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Resource scarcity during a crisis can derail productivity for a warehouse or manufacturer. Companies may need to cope with things like power outages, fuel shortages, or lack of internet services that occur as a result of the emergency. While these may be largely out of their control, with other resources, there may be more that can be done to lessen the negative impact.
We discussed problems with workforce resources in Dealing with Staff Shortages in Critical Times. Now, let’s turn our attention to the supply chain and what happens when it is disrupted in a time of crisis.
Just as a business’s productivity can be impacted by a national emergency or natural disaster, so can any other companies that grow, produce, distribute, or ship their products. Stop the flow of these essential resources, and that business stops too. How management responds to the challenge will make a difference.
Some companies will see a spike in volume for certain products during a crisis. With high demand pushing production to its limits, some features of a company’s warehouse management software will become indispensable. Businesses need robust warehouse management software that is being used properly and to its full potential. Some modules of a warehouse management system may be able to be turned on in case of an emergency. But companies already using them will have the advantage by avoiding a steep learning curve of trying to implement a new software feature on the fly.
Automatic ordering to replenish supplies and raw materials is one essential component. By tracking inventory and production data, WMS can tell when supplies are running low and automatically initiate an order with the vendor.
As things speed up on the production line for a manufacturer or warehouse and its vendors, re-order alerts will need to be tweaked to accommodate product lead-times. Placing an order sooner will move a buyer ahead in the line of companies waiting for scarce materials, reducing the chance of depleting their inventory.
Not only can WMS provide information about what’s going on in a manager’s own company, but WMS that is integrated across the supply chain can give a view of what’s happening with everyone else too. Integration can be the key to uninterrupted production in critical times.
A manager’s WMS can provide reports showing exactly which materials are needed to fulfill upcoming orders, and in what quantities. Having access to real-time data from the vendors of those materials is an invaluable piece of the puzzle. Maybe, for example, a vendor can only supply half of what they will need for the coming weeks. This gives them the ability to make strategic decisions as they choose what action they’re going to take.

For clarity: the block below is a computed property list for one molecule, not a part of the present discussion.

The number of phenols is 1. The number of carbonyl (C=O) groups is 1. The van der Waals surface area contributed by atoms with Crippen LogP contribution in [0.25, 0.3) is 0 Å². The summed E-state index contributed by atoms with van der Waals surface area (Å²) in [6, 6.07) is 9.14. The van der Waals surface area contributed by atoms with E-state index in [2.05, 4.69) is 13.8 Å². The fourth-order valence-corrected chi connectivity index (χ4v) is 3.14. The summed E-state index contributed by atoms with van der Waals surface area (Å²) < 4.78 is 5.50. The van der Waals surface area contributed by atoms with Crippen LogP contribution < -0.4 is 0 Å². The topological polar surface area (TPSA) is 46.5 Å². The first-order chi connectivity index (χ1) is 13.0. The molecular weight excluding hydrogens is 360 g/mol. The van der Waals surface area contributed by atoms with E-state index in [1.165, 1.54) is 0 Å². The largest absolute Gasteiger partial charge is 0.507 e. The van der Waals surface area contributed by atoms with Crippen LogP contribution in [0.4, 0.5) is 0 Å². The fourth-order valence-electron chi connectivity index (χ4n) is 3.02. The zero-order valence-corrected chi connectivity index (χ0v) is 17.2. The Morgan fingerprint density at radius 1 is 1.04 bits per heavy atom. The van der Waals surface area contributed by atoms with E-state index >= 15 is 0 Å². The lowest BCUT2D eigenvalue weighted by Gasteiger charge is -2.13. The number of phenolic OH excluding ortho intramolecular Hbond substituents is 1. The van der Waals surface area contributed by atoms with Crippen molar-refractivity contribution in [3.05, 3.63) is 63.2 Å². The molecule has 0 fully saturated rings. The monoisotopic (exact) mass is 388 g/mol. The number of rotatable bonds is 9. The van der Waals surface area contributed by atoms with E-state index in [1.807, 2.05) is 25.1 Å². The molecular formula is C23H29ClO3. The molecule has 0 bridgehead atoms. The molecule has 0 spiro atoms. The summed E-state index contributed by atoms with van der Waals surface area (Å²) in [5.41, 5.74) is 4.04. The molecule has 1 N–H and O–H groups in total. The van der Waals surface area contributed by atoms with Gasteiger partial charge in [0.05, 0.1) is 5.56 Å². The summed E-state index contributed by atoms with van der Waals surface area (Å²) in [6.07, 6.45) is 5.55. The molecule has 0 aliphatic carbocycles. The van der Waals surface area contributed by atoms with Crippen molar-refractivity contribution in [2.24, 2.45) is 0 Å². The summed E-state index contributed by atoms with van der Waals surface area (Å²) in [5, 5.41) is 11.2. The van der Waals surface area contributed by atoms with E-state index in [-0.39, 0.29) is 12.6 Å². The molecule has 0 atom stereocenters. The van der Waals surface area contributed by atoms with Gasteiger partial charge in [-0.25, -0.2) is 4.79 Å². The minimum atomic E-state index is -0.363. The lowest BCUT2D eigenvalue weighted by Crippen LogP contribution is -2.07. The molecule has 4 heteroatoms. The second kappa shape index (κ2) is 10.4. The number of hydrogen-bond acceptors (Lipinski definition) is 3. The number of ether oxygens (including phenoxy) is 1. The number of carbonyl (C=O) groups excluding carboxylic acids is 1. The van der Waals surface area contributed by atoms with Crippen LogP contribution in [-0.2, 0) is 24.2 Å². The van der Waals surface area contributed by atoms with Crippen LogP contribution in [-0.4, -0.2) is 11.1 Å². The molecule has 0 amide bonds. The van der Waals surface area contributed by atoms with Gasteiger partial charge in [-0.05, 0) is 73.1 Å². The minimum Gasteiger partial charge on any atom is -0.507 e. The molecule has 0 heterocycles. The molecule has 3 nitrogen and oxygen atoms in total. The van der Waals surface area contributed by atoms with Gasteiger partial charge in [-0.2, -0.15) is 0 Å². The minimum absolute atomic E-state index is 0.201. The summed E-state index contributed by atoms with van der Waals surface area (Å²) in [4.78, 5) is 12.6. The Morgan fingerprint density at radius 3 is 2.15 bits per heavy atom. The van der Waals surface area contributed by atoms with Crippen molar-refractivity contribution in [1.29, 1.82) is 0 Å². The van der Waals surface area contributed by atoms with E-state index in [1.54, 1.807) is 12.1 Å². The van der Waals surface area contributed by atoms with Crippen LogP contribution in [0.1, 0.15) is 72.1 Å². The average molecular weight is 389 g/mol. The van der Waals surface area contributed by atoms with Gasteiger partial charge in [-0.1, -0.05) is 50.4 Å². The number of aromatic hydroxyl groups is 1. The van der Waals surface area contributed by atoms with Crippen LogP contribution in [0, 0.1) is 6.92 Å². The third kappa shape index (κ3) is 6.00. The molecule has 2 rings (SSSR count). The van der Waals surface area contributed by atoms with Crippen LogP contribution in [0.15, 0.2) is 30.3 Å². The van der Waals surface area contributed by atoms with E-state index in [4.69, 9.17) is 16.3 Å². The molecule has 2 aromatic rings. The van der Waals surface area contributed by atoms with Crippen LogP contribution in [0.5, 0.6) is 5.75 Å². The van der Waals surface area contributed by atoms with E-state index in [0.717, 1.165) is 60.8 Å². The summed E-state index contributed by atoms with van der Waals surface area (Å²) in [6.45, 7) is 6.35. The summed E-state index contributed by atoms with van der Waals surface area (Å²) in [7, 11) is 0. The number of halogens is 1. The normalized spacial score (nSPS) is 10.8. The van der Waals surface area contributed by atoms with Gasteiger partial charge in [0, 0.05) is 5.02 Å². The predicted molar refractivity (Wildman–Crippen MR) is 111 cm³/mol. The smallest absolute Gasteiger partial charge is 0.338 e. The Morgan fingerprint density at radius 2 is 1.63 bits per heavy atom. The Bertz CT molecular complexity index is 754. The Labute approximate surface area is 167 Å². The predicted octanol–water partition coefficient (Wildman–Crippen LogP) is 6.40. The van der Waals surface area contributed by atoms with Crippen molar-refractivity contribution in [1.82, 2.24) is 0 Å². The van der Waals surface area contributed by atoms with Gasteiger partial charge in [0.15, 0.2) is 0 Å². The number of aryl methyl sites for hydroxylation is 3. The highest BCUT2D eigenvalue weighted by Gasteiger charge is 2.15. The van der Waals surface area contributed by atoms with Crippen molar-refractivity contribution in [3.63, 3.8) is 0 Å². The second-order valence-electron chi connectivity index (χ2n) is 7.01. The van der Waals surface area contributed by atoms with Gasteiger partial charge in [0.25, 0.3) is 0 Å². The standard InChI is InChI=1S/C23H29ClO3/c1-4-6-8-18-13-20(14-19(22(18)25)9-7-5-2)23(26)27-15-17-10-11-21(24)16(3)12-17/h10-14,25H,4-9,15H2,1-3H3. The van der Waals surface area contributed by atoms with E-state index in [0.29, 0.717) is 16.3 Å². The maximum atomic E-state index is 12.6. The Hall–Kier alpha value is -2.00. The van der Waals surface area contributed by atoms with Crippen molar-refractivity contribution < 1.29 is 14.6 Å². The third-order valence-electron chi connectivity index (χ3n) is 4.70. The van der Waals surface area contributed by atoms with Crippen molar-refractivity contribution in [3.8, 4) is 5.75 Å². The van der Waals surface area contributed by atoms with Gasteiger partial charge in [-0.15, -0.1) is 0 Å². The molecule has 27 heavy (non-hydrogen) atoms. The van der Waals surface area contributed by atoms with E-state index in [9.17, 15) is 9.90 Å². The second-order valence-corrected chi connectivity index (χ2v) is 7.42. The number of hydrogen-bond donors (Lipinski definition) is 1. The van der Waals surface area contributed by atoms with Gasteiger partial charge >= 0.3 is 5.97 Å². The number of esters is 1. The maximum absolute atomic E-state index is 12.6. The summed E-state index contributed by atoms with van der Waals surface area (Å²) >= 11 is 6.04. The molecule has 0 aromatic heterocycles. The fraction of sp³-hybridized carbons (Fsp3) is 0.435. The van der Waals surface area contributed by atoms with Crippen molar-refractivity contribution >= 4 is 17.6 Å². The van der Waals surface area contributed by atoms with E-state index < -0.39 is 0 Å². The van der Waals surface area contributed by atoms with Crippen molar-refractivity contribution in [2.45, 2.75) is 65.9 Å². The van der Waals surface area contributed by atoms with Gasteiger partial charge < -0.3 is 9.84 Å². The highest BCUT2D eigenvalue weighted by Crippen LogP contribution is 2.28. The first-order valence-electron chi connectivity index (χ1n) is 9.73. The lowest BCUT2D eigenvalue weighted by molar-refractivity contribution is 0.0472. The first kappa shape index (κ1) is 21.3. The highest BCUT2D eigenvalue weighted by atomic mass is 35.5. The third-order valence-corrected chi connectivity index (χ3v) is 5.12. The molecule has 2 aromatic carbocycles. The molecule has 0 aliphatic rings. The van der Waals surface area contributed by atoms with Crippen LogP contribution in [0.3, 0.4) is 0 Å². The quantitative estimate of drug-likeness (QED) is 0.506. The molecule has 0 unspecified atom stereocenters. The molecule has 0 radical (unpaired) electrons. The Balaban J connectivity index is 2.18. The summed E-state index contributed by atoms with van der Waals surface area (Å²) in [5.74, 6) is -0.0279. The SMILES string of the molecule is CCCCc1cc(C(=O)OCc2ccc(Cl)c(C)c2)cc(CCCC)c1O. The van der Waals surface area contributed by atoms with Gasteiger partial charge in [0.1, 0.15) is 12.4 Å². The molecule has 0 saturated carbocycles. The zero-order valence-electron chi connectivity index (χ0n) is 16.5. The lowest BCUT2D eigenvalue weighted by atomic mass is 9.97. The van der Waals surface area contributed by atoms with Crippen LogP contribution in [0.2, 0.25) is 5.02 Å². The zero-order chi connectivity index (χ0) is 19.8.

When faced with reduced resources, there are a few different options that a manufacturer or warehouse can take. Obviously, accepting delays and allowing production to lag isn’t ideal: That would force backorders, or possibly the cancelation of orders altogether. The result is unhappy customers who will go elsewhere for products.
If a supplier can meet some but not all of a company’s demand, it may be as simple as finding another provider to pick up the slack. This is easiest when the product is a common one, as there are probably many sources to which a distributor can turn.
Things get a little trickier if there is something special or proprietary about a particular material. Even so, a company can probably find something comparable. It might mean switching to a similar product from a preferred vendor or buying from an alternative vendor.
Let’s say that after extensive research, a food manufacturer has chosen to buy a certain type of container for its products from a specific vendor. In addition to a favorable price, the decision was based on the high-grade plastic used, the shapes and sizes available, and the company’s use of recycled materials. If that company can no longer provide the volume of containers the manufacturer needs, they have some choices to make.
The vendor may offer another product that is even cheaper, but the quality may not be the same. Or, they may have to agree to a higher price from the vendor’s competitor to get a product comparable to the original. A compromise in quality or price might need to be made, at least temporarily, in order to keep fulfilling orders.